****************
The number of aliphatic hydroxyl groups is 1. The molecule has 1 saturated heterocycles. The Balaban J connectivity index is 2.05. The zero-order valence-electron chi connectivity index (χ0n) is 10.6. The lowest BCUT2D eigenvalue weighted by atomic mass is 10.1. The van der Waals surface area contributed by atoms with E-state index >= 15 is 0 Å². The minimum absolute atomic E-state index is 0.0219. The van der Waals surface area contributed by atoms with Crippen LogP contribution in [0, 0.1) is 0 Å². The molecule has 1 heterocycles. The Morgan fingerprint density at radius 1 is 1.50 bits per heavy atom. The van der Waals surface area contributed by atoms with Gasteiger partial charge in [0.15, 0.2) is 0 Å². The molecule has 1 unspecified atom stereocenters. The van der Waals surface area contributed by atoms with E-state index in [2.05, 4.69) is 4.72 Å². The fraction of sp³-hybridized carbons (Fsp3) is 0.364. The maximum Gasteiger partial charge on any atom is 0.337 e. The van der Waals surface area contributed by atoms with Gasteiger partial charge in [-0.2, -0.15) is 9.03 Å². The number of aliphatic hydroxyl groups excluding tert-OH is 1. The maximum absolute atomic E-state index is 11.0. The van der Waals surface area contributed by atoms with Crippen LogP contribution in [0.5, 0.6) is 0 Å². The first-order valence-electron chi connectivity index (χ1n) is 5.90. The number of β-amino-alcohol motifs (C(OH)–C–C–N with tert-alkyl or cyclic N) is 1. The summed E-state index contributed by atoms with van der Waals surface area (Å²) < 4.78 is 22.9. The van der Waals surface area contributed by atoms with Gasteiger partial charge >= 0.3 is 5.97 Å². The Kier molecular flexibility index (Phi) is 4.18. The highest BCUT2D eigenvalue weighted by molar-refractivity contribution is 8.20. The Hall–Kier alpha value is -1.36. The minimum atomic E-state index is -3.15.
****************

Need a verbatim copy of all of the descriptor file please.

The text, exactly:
The number of aliphatic hydroxyl groups is 1. The molecule has 1 saturated heterocycles. The Balaban J connectivity index is 2.05. The zero-order valence-electron chi connectivity index (χ0n) is 10.6. The lowest BCUT2D eigenvalue weighted by atomic mass is 10.1. The van der Waals surface area contributed by atoms with E-state index >= 15 is 0 Å². The minimum absolute atomic E-state index is 0.0219. The van der Waals surface area contributed by atoms with Crippen LogP contribution in [0, 0.1) is 0 Å². The molecule has 1 heterocycles. The Morgan fingerprint density at radius 1 is 1.50 bits per heavy atom. The van der Waals surface area contributed by atoms with Gasteiger partial charge in [0.15, 0.2) is 0 Å². The molecule has 1 unspecified atom stereocenters. The van der Waals surface area contributed by atoms with E-state index in [2.05, 4.69) is 4.72 Å². The fraction of sp³-hybridized carbons (Fsp3) is 0.364. The maximum Gasteiger partial charge on any atom is 0.337 e. The van der Waals surface area contributed by atoms with Gasteiger partial charge in [-0.2, -0.15) is 9.03 Å². The number of aliphatic hydroxyl groups excluding tert-OH is 1. The maximum absolute atomic E-state index is 11.0. The van der Waals surface area contributed by atoms with Crippen LogP contribution in [0.5, 0.6) is 0 Å². The first-order valence-electron chi connectivity index (χ1n) is 5.90. The number of β-amino-alcohol motifs (C(OH)–C–C–N with tert-alkyl or cyclic N) is 1. The summed E-state index contributed by atoms with van der Waals surface area (Å²) < 4.78 is 22.9. The van der Waals surface area contributed by atoms with Gasteiger partial charge >= 0.3 is 5.97 Å². The Kier molecular flexibility index (Phi) is 4.18. The highest BCUT2D eigenvalue weighted by molar-refractivity contribution is 8.20. The Hall–Kier alpha value is -1.36. The minimum atomic E-state index is -3.15.